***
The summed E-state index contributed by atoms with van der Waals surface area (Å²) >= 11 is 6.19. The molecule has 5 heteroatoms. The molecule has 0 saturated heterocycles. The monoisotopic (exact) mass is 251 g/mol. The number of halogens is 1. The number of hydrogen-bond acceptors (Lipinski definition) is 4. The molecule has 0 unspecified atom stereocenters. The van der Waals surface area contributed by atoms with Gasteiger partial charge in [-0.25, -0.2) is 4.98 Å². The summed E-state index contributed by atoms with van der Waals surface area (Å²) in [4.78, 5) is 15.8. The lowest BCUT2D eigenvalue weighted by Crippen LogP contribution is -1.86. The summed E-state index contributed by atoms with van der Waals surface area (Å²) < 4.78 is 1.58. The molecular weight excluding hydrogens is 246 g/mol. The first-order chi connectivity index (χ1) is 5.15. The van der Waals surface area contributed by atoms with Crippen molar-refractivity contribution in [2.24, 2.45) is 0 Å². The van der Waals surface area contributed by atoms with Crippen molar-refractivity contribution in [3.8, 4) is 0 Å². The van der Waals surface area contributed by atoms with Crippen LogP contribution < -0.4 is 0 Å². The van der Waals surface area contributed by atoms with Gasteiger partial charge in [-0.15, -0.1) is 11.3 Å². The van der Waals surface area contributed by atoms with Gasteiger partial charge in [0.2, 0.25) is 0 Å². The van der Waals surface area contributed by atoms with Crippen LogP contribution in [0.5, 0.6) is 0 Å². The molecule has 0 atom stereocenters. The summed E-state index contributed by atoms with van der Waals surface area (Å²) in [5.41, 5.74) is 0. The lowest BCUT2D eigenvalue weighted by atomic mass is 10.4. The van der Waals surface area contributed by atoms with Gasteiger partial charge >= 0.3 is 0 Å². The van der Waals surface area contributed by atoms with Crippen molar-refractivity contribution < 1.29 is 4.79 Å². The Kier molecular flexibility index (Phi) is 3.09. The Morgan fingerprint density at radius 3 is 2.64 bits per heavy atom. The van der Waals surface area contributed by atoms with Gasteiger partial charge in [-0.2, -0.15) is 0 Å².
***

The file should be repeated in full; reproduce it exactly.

The summed E-state index contributed by atoms with van der Waals surface area (Å²) >= 11 is 6.19. The molecule has 5 heteroatoms. The molecule has 0 saturated heterocycles. The monoisotopic (exact) mass is 251 g/mol. The number of halogens is 1. The number of hydrogen-bond acceptors (Lipinski definition) is 4. The molecule has 0 unspecified atom stereocenters. The van der Waals surface area contributed by atoms with Gasteiger partial charge in [-0.25, -0.2) is 4.98 Å². The summed E-state index contributed by atoms with van der Waals surface area (Å²) in [4.78, 5) is 15.8. The lowest BCUT2D eigenvalue weighted by Crippen LogP contribution is -1.86. The summed E-state index contributed by atoms with van der Waals surface area (Å²) < 4.78 is 1.58. The molecular weight excluding hydrogens is 246 g/mol. The first-order chi connectivity index (χ1) is 5.15. The van der Waals surface area contributed by atoms with Crippen molar-refractivity contribution in [2.24, 2.45) is 0 Å². The van der Waals surface area contributed by atoms with Crippen molar-refractivity contribution in [3.8, 4) is 0 Å². The van der Waals surface area contributed by atoms with Crippen LogP contribution < -0.4 is 0 Å². The van der Waals surface area contributed by atoms with Gasteiger partial charge in [-0.15, -0.1) is 11.3 Å². The van der Waals surface area contributed by atoms with Gasteiger partial charge in [0.2, 0.25) is 0 Å². The van der Waals surface area contributed by atoms with Crippen LogP contribution in [0.5, 0.6) is 0 Å². The molecule has 0 atom stereocenters. The summed E-state index contributed by atoms with van der Waals surface area (Å²) in [5.41, 5.74) is 0. The lowest BCUT2D eigenvalue weighted by atomic mass is 10.4. The van der Waals surface area contributed by atoms with Gasteiger partial charge >= 0.3 is 0 Å². The van der Waals surface area contributed by atoms with Crippen molar-refractivity contribution < 1.29 is 4.79 Å². The Kier molecular flexibility index (Phi) is 3.09. The Morgan fingerprint density at radius 3 is 2.64 bits per heavy atom. The van der Waals surface area contributed by atoms with Gasteiger partial charge in [-0.2, -0.15) is 0 Å².